Say you already loved shopping at Miss Talulah's, Robin Lohre's funky-chic Ballpark neighborhood boutique. But then you grew up and had a kid. In a way, Lohre did the same when she opened her second shop, Talulah Jones, last summer at 1122 E. 17th Avenue, in Denver's burgeoning Uptown district. Since the tiny first store could barely hold its bubbling-over treasury of fripperies, the new space gave Lohre a chance to branch out as a buyer and add a whole kid-oriented dimension. And for that, parents and gift-givers looking for vintage-inspired children's items should rejoice.
Boy or girl? It doesn't matter who you're shopping for: Talulah Jones has precious in either extreme, from San Francisco designer Laku Yaeko's polka-dot coat with a big floppy Peter-Pan collar and roses, tiny handstitched slippers, medieval-looking button-embellished caps and plush barrettes, all in velvet, to the little boy's cowboy-print layette, tee with flannel pants and miniature Western-style shirts with pearl buttons. Toni Tierney's T-shirt, legging and cap ensembles go both ways, from the black thermals and white tee with yellow cross-stitch trim to frillier T-shirt dresses with lace-and-embroidery aprons. It's the same with the cute winter headwear, which ranges from red-plaid fleece hats to knitted caps as soft as a lamb's underbelly.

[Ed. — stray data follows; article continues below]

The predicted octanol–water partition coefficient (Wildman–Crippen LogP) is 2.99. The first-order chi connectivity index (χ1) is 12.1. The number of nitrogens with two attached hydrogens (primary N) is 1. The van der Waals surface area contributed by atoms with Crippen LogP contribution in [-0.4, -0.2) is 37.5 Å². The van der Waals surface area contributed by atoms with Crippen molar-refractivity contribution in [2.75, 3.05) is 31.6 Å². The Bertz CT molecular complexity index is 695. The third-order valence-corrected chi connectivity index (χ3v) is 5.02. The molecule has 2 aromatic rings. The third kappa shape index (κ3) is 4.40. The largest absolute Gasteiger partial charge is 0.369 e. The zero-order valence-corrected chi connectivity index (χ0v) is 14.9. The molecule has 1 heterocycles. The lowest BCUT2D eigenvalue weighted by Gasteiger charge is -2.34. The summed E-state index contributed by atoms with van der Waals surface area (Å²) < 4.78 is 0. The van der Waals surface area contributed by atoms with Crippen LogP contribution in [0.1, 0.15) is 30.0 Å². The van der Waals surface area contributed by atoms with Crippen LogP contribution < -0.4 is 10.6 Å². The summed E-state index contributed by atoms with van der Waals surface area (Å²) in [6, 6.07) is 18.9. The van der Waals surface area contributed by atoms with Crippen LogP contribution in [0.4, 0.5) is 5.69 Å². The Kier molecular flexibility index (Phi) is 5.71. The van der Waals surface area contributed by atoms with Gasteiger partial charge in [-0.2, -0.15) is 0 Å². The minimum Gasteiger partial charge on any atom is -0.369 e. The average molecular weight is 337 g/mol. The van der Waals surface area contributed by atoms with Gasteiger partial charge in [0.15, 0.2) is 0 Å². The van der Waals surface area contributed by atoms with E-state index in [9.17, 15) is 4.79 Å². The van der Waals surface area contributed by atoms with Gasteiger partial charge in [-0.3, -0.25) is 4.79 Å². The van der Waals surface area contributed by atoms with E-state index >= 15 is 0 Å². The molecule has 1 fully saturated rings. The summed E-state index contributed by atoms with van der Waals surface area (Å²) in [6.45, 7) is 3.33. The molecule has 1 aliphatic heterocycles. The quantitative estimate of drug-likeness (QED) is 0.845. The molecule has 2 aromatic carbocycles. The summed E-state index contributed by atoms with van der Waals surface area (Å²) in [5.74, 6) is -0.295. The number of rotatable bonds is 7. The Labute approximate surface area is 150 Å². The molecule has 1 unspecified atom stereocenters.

But you'll truly have a field day shopping for the girlie-girls: Tulle tutus form a floating miasma of olive green, hot pink, lilac and pale blue in the store window; each is trimmed with delicate cloth flowers and leaves. Not cute enough for your little princess? Then feel free to add matching angel wings or scrunchy bracelets decked with flowing ribbon streamers. For mini infantas, there are teeny baby tutus, fleeting puffs of pastel smoke.
An old/new selection of books, rubber duckies, tin toys, stuffed animals, musical instruments (including child-sized concertinas and papier-mâché Cheshire-cat maracas), blankets, wood-handled ladybug jump ropes, party favors and countless other whimsies make shopping for kids a whole new ballgame; the only problem with the place is that in order to peruse the juvenile wares in the second room, you have to walk through the first room, where you'll be forced to shop for yourself. Just like at the old Talulah's.